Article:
October 26: The surname, Kahlo, of this photographer born today in 1871 may be familiar to you, but perhaps not his forename Guillermo, which would also have been unfamiliar to his parents.
Carl Wilhelm Kahlo after the death of his mother, and his father’ s subsequent remarriage, emigrated at nineteen to Veracruz and subsequently moved to Mexico City. He never again returned to Germany and became Guillermo Kahlo and in 1896 married María Cardena, but she died giving birth of their third daughter. He sent the children Margarita, Maria Luisa and Matilde to be brought up in a convent, only resuming their relationship later in life.
After six months’ mourning he married Matilde Calderón whom he met in the jewellery shop in which they worked, who encouraged him to take up photography, which was her father’s line of work. After his apprenticeship with the Oaxacan Antonio Calderón, he opened his own studio in 1901, garnering commissions from the periodicals El mundo ilustrado and Semanario ilustrado.
They and their three daughters Adriana, Frida (soon to become the famous painter), Cristina and son, Wilhelm, lived in Coyoacán where Guillermo had bought a plot of land and built a house, which would later become the Casa Azul (The Blue House), famous home and studio of his daughter Frida and her husband Diego Rivera.
Architectural photography was Guillermo’s first success. Between 1904 -1908 he was hired by the Díaz Government to document Mexico’ s architectural heritage as part of the forthcoming centenary celebrations of Mexican independence. It is doubtful that a German could have been selected, on the basis of talent alone, for this four-year contract, and no doubt was due to his wife’s connections (she was the daughter of a Spanish general). It is for these photographs, including those of churches near the capitol building and the former presidential residence in Chapultepec Park, that he became best known and it led to further work, including portraits of the president and his family, which financed the building of the Casa Azul.
All, in their rectilinear correctness and sensitivity to the quality of light best suited to the attributes of each building, show his technical competence as an architectural photographer
Some are very beautiful, with a feeling for the sumptuous decoration of Mexican architecture.
There is another body of photographs more worthy of attention. They are redolent of a father’s love for his daughter, who was Frida, his favourite, perhaps because he felt they were much alike. Her bout of polio at the age of 6 had left her bedridden for 9 months and led to the deformation of one leg. Her convalescence following the tram crash, when again she was hospitalised and spent a long rehabilitation at home, further cemented the father-daughter bond. Guillermo was devoted to her recovery. A contemplative and introspective individual, prone to bouts of epilepsy, he felt an empathy with his daughter, understood her suffering, and encouraged her creativity. Frida too became introverted and used the subject she had known best, herself, as her creative driving force while bedridden.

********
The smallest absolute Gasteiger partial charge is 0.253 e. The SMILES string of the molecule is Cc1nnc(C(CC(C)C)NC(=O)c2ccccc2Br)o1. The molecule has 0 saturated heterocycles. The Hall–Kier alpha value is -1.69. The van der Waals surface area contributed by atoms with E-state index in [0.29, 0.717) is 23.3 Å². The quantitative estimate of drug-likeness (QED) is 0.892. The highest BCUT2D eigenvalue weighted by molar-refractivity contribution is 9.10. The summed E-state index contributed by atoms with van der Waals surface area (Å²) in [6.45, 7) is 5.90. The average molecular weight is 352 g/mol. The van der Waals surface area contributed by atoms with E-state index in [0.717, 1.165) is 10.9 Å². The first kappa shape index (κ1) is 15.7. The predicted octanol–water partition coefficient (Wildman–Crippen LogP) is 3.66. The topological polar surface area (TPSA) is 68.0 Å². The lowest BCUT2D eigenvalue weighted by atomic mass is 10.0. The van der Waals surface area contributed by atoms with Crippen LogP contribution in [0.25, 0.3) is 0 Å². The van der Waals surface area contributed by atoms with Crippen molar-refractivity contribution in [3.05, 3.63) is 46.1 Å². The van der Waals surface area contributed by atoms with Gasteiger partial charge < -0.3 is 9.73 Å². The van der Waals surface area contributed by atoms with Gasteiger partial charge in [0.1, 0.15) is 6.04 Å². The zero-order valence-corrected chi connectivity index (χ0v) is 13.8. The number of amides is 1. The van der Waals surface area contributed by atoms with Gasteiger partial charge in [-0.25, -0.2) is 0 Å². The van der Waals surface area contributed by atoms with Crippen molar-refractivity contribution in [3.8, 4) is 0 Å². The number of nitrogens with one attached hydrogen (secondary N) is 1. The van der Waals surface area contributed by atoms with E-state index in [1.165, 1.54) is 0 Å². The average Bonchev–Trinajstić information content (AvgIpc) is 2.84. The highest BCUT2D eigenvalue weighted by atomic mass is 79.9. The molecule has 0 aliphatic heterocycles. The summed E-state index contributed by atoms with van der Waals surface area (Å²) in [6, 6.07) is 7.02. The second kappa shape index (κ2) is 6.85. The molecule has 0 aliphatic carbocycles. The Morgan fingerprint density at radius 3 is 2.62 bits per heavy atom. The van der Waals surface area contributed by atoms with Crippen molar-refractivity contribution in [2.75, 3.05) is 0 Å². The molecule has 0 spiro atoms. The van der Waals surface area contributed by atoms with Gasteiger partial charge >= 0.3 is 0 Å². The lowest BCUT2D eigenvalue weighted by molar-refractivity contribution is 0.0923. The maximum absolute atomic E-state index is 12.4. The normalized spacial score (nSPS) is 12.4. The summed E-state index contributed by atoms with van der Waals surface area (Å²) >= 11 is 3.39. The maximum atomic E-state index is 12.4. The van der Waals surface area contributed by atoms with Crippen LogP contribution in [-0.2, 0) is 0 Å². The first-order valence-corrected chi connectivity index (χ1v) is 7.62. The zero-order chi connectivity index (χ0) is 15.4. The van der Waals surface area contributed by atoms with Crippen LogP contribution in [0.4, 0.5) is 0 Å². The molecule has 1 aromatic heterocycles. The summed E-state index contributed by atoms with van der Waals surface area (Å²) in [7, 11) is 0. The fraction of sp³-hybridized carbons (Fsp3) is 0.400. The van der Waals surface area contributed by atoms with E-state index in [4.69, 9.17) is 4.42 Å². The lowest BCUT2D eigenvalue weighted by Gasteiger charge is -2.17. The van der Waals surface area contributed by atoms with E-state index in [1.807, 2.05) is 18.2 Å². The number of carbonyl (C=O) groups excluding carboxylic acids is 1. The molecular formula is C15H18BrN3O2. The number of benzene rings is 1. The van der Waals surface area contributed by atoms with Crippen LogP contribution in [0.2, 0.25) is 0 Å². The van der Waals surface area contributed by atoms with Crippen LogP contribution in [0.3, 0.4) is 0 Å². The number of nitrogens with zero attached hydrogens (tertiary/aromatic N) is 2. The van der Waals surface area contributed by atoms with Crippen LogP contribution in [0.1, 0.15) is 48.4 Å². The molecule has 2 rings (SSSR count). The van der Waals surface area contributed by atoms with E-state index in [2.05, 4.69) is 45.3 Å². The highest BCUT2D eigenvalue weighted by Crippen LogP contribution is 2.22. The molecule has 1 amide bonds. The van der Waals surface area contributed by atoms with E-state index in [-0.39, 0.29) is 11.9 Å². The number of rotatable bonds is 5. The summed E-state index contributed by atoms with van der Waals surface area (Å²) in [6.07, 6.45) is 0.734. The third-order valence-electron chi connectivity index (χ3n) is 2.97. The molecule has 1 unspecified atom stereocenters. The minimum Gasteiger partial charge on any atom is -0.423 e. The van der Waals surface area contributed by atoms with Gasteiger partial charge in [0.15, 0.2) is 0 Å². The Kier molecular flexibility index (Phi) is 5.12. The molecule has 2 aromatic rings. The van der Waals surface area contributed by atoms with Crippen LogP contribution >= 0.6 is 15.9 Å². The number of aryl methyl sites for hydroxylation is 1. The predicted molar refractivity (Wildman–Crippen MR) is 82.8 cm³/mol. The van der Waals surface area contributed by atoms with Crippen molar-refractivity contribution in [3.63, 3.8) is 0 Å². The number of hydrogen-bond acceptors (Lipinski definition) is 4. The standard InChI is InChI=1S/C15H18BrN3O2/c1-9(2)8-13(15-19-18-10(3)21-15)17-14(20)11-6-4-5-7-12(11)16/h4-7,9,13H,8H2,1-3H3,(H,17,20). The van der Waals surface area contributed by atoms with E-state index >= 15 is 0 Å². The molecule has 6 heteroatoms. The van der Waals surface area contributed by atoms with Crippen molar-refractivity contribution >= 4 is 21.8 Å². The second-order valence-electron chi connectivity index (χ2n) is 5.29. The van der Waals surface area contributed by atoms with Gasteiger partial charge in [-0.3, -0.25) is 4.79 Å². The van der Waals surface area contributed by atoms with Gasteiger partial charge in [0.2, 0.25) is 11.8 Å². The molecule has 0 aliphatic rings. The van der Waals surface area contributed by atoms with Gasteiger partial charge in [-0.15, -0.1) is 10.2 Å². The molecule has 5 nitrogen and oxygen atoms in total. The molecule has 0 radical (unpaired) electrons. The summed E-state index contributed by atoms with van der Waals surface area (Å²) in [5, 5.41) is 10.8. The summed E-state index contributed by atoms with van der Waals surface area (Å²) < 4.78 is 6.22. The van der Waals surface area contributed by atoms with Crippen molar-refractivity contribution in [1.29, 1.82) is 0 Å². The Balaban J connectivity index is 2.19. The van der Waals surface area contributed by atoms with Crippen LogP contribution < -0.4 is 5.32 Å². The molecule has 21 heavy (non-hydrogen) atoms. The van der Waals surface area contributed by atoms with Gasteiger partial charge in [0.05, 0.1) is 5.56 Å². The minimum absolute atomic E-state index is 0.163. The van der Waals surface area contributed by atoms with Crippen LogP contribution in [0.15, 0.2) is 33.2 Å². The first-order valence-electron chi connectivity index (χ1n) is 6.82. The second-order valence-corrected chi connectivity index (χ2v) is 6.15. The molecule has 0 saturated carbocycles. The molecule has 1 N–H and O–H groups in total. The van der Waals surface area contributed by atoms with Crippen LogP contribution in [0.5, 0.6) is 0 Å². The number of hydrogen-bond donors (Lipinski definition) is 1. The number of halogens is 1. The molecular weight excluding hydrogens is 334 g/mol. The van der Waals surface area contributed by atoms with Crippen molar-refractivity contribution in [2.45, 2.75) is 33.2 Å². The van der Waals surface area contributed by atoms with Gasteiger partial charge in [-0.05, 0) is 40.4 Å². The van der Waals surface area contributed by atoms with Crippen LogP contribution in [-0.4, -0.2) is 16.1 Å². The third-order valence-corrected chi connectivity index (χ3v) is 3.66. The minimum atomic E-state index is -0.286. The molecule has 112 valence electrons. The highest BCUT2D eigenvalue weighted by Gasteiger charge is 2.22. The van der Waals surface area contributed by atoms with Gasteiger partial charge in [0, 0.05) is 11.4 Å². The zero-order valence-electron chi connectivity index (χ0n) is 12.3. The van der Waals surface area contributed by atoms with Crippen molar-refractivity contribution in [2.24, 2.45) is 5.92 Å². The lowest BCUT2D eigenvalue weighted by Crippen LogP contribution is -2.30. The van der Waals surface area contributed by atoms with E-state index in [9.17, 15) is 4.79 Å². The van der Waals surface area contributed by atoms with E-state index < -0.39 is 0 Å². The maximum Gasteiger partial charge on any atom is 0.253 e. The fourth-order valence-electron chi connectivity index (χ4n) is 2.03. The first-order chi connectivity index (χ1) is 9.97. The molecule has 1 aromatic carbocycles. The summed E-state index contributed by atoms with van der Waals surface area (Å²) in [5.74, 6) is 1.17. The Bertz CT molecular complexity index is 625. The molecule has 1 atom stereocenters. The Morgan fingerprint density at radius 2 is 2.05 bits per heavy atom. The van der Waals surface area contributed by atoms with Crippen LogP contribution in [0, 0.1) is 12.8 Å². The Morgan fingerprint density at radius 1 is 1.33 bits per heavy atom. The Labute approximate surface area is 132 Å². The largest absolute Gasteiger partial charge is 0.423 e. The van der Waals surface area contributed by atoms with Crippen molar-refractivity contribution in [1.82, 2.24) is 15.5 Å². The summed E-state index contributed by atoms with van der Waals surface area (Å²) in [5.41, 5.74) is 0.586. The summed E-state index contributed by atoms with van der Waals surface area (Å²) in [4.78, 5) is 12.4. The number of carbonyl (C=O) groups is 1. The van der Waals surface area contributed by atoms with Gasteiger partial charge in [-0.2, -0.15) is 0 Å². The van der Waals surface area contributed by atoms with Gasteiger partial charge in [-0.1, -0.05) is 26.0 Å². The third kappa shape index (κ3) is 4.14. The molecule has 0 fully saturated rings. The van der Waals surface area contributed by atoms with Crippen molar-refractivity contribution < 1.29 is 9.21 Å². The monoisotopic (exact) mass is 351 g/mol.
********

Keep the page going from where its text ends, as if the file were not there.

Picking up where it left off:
A series of letters, discovered recently, were written by Guillermo to Frida when she was in the USA with Diego. They are full of the yearning of her father for the 24 year old. He was suddenly also a widower again and becoming aware of his own mortality. One from June 30, 1932 reads:
Now, the one who is in the worst shape is the signer of his letter. In addition to dealing with his physical illnesses, such as anxiety, constant inflammation of the throat, a ringing in the ears and therefore virtual deafness, and an occasional inability to talk, last Saturday he suffered a misfortune [the loss of a photographic lens] that he could have very well prevented, if he had not been so stubborn.
The photographs, even more than his letters, tell the story of their intense relationship. He photographed her proudly from an early age and in each of these one can sense the growing warmth and closeness, but also her intensity gradually smouldering over what must have been an inferno of pain. It must have provoked the extremes of pity and grief in him on the one hand, but pride on the other.
The second photograph below, where she sits on a bed with her teddy bear and wearing a halo-like hat was taken when she was six; the year she contracted polio.
There is a transformation in the photographs from the years that follow. The unbending directness of the gaze of this young woman signify a force to be reckoned. She called her father Herr Kahlo when his Germanic temperament showed itself, but to others portrayed him always her ‘generous, intelligent, and always polite’ father.
His self-portraits, taken throughout his career, reveal an opposite transformation as he ages and becomes conscious of his frailties. One of the later prints bears the legend “From time to time remind yourself of the affection that your father has always held for you”. In the last of the images in the following slideshow he poses with his first daughter Margarita.
The archive of correspondence spans 1932 to 1933, but is one-sided. Likewise are the photographs by father of daughter. They receive no ‘reply’ until, ten years after his death, Frida painted his portrait retablo, featuring a traditional handwritten garland stating:
I painted my father Wilhelm Kahlo, of Hungarian-German origin, professional artist/photographer, whose nature was generous, intelligent, and polite. He was courageous, having suffered from epilepsy for sixty years, but he never stopped working and he fought against Hitler. Adoringly, his daughter Frida.